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Compliance audits must go beyond only the technology

Compliance audits driven simply on technology analysis can fall short of a quality compliance assessment. Here is a peek at a solution that focuses not only on the technology, but the people, processes, and facilities involved.

Most administrators and managers release a collective growl in response to discussions regarding compliance management. Achieving Sarbanes-Oxley, ISO 27001, COBIT, HIPAA, and other compliance levels are great goals and requirements for some, but the fact is that most organizations simply do not have the time to dedicate the resources to deliver an accurate assessment. While there are many tools that can address the technology aspects of compliance, not all offer a comprehensive approach to scoring all factors.

Recently, I had an opportunity to work with the Modulo Risk Manager platform. I was impressed by its ability to deliver a security index score based on a comprehensive approach that actually starts at the top with business process and proceeds with a top-down approach from the process. From here, specific technologies, staff, facilities, and controls are integrated to provide a comprehensive knowledge base that spans over 11,000 controls, 4200 data collectors, and 250 checklists.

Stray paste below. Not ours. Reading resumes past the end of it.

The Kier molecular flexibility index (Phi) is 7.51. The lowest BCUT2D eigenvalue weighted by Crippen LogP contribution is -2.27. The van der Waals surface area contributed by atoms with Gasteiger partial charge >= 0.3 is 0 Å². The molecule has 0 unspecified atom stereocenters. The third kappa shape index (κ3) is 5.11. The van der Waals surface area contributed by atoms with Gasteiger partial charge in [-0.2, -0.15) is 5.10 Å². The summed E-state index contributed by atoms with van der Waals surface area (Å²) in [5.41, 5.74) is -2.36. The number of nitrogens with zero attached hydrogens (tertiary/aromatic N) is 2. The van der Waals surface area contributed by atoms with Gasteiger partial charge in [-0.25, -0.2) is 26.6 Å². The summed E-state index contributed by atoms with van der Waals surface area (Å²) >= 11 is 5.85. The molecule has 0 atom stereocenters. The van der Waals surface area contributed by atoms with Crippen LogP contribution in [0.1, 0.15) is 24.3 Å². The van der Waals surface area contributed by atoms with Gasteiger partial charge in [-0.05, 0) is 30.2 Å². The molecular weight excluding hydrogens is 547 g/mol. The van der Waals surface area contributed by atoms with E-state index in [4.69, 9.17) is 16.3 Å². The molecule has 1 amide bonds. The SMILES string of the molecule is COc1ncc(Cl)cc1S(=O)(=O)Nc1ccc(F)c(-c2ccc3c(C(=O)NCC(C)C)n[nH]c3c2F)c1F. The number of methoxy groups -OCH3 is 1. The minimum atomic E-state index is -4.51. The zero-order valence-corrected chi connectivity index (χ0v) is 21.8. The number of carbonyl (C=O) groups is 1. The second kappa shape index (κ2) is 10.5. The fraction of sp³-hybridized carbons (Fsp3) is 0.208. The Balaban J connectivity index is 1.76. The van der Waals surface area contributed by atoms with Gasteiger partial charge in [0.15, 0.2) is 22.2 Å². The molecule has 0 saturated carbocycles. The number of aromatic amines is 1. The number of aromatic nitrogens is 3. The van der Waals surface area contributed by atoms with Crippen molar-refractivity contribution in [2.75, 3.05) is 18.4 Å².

Let's take a look at a specific example of a risk assessment of the chief financial officer (CFO) for an organization. Within Risk Manager, there are 24 controls that assess and score this particular person within an organization’s assessment. For the CFO, this focuses on management priorities that are made available to the organization. Figure A shows some of the controls for the CFO: Figure A

Figure A

These controls can be applied to many areas of the organization, and then collectively pulled together to gauge compliance within the selected regulatory frameworks applicable. The controls are available for many people within an organization, facilities such as a datacenter, computer assets such as servers and the processes such as change management. Within each object, the controls are specific to the object. For example, a Microsoft Windows Server 2003 server has 355 controls, a Microsoft SQL Server 2005 system has 116 and a Solaris server has 134 controls. The functional structure is configurable to the organization and all of these factors roll into the compliance project to apply to the specific framework. Further, the data can even be displayed on a map for a high altitude view for a large organization with many geographic locations.

By allowing the compliance assessment to span more than just the technology, organizations will be better equipped for overall compliance. And the business process is the core to this approach, as well as being a cornerstone to most successful organizations.

About

Rick Vanover is a software strategy specialist for Veeam Software, based in Columbus, Ohio. Rick has years of IT experience and focuses on virtualization, Windows-based server administration, and system hardware.

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